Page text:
This study was carried out in Kibera, Kenya. Its purpose was to analyze the causes and effects of gender based domestic violence. More so, the research attempted to find out if there are management strategies used to address the problem. The research type was a descriptive study that used ex post facto research design. Sampling was done from a population of 30, 500 married men and women. The sample was composed of 150 married men and women. However, after data collection only 92 questionnaires were returned. Also there were around sixty respondents were interviewed making the overall number of respondents used in the data analysis equal to 186. The main study instrument was a questionnaire. There was statistically significant relationship between the rate of violence and the level of education, level of income, and the rate of alcohol consumption. Results from this study showed that alcohol consumption was a major cause of domestic violence. Mental stress, poverty and poor family health were some of the mentioned consequences of gender violence. After some hardship of coming with solutions, it was recommended that there is need for education on harmonious family living, provision of guidance and counseling services to the affected population, and formulation of policies that lead to legal procedures in settling of family disputes.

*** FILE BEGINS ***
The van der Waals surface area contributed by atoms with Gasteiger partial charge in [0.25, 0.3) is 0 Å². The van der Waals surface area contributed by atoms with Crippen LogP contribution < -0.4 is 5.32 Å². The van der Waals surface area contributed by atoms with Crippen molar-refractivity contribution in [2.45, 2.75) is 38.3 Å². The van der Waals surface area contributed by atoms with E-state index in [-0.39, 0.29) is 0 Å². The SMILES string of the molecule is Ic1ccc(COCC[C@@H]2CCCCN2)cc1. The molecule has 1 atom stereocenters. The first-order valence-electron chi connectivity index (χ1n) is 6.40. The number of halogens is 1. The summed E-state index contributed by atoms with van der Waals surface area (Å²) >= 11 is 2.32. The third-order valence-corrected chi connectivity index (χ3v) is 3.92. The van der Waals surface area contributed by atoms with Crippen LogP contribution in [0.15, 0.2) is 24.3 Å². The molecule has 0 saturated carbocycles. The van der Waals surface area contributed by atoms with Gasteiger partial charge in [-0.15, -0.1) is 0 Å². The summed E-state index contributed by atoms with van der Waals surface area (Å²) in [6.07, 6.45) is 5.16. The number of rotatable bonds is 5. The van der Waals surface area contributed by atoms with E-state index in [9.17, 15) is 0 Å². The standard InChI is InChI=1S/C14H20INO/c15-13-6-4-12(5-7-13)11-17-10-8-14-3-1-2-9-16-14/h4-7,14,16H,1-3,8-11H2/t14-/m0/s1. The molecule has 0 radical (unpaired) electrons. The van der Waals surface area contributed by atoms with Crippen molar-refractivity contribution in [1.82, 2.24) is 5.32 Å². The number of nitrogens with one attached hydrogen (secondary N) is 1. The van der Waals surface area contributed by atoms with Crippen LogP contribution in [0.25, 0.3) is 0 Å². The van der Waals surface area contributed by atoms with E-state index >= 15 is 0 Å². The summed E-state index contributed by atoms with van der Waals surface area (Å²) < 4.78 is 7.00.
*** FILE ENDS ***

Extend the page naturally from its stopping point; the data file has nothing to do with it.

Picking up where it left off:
We see domestic violence as physical abuse, psychological abuse, and abuse of property. Exposure to this, it has considerable potential to be perceived as life threating by those victimized and can leave them a sense of vulnerability, helplessness and extremes cases of horror. Recently, there has been a growing recognition of recognition of domestic violence in our society. However, it has become more obvious that some individuals are at greater risk for victimization than others. Domestic violence has a great impact on individuals, families, and society in general. According to Carlson (1984) over 3 million children are at risk of exposure to parental violence each year. Child abuse occurs physically or sexually. According to Meichenbaum, 1994 states that approximately 45% to 70% of beaten women in shelters have reported the presence of child abuse in their home. Of the abused children, they are three times more likely to been abused by their fathers. In Kenya, surveys on gender-based domestic violence have been done in areas such as Nairobi.